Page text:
Chapters describe meetings at the highest political level, such as a meeting of the WHO regional director in the Western Pacific Regional Office and the former minister of health of China in late March 2003 to urge more transparent information-sharing; the infection’s impact on hospitals’ ability to maintain working conditions as health workers became infected; and elaborate measures taken by some countries to screen international travelers or quarantine those who had been exposed to infection. The book analyzes sites such as the Amoy Gardens Complex in Hong Kong, where 329 residents appear to have been infected by a series of events that led to environmental contamination of their bathing areas, and events such as Flight CA 112 from Hong Kong to Beijing, where at least 22 passengers and 2 crew members were infected by a passenger with signs and symptoms of SARS – explaining the role in amplifying transmission of the SARS Co-Virus. Illustrations show the individual chains of transmission from persons who carried infection to countries such as the Philippines, Mongolia and Vietnam.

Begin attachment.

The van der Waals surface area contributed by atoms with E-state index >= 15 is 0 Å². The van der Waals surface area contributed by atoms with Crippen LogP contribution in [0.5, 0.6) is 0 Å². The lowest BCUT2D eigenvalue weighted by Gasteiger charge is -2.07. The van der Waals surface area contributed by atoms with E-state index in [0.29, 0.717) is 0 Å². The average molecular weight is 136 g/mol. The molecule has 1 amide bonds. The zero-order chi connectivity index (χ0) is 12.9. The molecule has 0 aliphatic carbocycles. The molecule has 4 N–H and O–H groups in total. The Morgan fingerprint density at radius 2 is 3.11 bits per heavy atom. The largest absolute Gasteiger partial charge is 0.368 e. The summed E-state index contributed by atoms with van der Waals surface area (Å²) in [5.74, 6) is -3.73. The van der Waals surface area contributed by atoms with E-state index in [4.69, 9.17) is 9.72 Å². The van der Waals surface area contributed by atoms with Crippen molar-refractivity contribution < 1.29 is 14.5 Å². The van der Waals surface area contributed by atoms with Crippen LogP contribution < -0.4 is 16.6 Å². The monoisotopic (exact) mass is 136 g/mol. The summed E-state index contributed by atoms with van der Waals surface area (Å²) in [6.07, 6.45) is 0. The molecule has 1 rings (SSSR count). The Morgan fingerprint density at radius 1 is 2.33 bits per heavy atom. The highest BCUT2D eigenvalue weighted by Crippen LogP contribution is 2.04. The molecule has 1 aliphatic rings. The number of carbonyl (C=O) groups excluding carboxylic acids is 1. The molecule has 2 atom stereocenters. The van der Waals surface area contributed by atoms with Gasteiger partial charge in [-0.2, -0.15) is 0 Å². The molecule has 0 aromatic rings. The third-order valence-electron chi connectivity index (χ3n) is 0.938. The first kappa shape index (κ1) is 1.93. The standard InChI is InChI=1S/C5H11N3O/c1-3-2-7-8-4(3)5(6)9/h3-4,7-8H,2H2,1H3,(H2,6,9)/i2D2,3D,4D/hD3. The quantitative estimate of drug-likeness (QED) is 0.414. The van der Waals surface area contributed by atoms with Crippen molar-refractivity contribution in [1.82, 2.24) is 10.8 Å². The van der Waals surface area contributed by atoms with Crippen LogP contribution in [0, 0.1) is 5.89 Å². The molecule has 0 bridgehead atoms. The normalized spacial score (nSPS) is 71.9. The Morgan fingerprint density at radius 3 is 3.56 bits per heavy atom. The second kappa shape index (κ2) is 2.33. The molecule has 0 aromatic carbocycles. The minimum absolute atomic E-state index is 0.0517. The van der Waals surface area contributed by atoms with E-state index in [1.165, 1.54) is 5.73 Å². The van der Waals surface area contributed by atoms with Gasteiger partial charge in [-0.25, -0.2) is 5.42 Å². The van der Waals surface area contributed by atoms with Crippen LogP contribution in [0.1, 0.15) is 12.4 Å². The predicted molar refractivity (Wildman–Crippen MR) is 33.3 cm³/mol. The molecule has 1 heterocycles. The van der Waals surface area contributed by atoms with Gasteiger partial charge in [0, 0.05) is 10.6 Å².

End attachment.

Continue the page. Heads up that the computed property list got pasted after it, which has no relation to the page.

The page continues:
In late 2003, another infectious agent that had first been shown to cross the species barrier between animals and humans in 1997 – the avian influenza virus (H5N1) – began spreading rapidly in poultry throughout Asia. 5 Asian governments have openly reported infected poultry flocks and human H5N1 infections as they occur, keeping both their own citizens and the international community informed. While some delays are inevitable, as officials await confirmation from international reference laboratories, nations continue to provide reports despite financial consequences in the agricultural sector and culling of entire flocks. With human-to-human transmission of avian influenza suspected in a family cluster in one region of Thailand in 2005, the government recruited volunteers to conduct farm-to-farm searches for any additional clusters of human cases or unreported outbreaks in poultry. In China, Laos, Cambodia and Indonesia – where outbreaks have likewise occurred in poultry – governments issued reports after confirmation in poultry or in humans and freely shared epidemiological information from outbreak investigations. And as H5N1 has spread to Europe and Africa, countries have likewise reported disease in poultry, migrating avian populations and humans. Interests of national and international public health that became the norm during the SARS outbreak continue to prevail; they are no longer masked by concepts of national sovereignty.